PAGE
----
However, he explained that M-24 "may have too much traffic to make that type of change, which is very disappointing to me."
"But there are other changes that can be made to slow traffic while keeping up the same efficiency."
The biggest thing is finding ways to make motorists drive slower when passing through the downtown.
"If we slow traffic from about 35 miles an hour to 25 miles an hour, that means that drivers will take approximately 30 seconds longer to pass through Oxford," Khorey said. "The difference in terms of pedestrian and traffic safety is enormous. If we could slow traffic without snarling it, without causing gridlock, that's a positive outcome."
To make it easier for pedestrians to cross the road, Khorey talked about the possibility of constructing "bump-outs" – also known as curb extensions – at intersections to shorten the distance between corners.
He also mentioned the potential to build a small median in the road to give pedestrians a safe place to wait while crossing, so they don't have to travel the entire width of the street all at once.
Khorey suggested placing one of these medians between Lili's Diner and the Oxford 7 Theater so people can safely cross there.
Right now, there are two signs in that area warning pedestrians that crossing is prohibited in that area.
Those signs are "really not conducive to having a pedestrian-friendly downtown," Khorey said.
"When you're attempting to be a pedestrian downtown . . . you want to make things as easy as possible for the pedestrians," he explained.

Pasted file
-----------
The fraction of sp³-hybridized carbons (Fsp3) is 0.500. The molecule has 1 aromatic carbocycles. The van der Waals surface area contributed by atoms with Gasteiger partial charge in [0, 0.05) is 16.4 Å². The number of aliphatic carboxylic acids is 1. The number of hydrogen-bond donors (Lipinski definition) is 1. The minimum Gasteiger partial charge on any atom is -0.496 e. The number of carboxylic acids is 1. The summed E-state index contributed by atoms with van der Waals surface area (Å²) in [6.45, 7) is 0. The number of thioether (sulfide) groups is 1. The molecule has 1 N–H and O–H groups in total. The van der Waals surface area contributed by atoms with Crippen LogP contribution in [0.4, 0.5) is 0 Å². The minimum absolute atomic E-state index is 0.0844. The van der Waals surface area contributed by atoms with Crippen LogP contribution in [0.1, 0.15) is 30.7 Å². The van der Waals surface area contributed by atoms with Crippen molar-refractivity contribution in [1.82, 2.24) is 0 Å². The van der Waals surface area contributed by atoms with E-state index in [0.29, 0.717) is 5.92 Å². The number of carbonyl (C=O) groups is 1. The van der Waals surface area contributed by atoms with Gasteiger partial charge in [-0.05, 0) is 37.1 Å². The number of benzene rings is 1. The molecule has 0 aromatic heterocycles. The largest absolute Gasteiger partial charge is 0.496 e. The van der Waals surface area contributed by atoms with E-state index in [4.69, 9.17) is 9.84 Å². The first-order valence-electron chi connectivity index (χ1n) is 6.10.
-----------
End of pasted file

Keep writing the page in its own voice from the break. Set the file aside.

Ultimately, Khorey indicated drivers have to be given visual cues that will make them want to slow down. "When drivers feel a little bit unsure of themselves, that's when they slow down the most," he explained.
On the other hand, Khorey said, "We don't want to do that too much because we are a thoroughfare. We've got people going from Lapeer to the Palace along this road."
But "right now, we've got an environment out there that is completely designed around getting cars through and we think that that's hurting us economically."
The goal of the proposed streetscape is "to try to even the score" between pedestrians and vehicles, Khorey said.
Councilman Dave Bailey noted that traffic going from Lapeer to the Palace of Auburn Hills "doesn't really have any choice" but to use M-24 and come through downtown Oxford.
"What alternate route are they going to take?" Bailey said. "We're going to have the traffic coming through regardless – the question is how slow? How does it feel walking on the sidewalk?"
Khorey added that some motorists may decide to stop and shop or dine downtown if they're going slow enough.
"We have a little bit of a problem with people blowing right through Oxford," he said.
CJ Carnacchio is editor for The Oxford Leader. He lives in the Village of Oxford with his wife Connie and daughter Larissa. When he's not busy working on the newspaper, he enjoys cigars/pipes, Martinis/Scotch, hunting and fishing.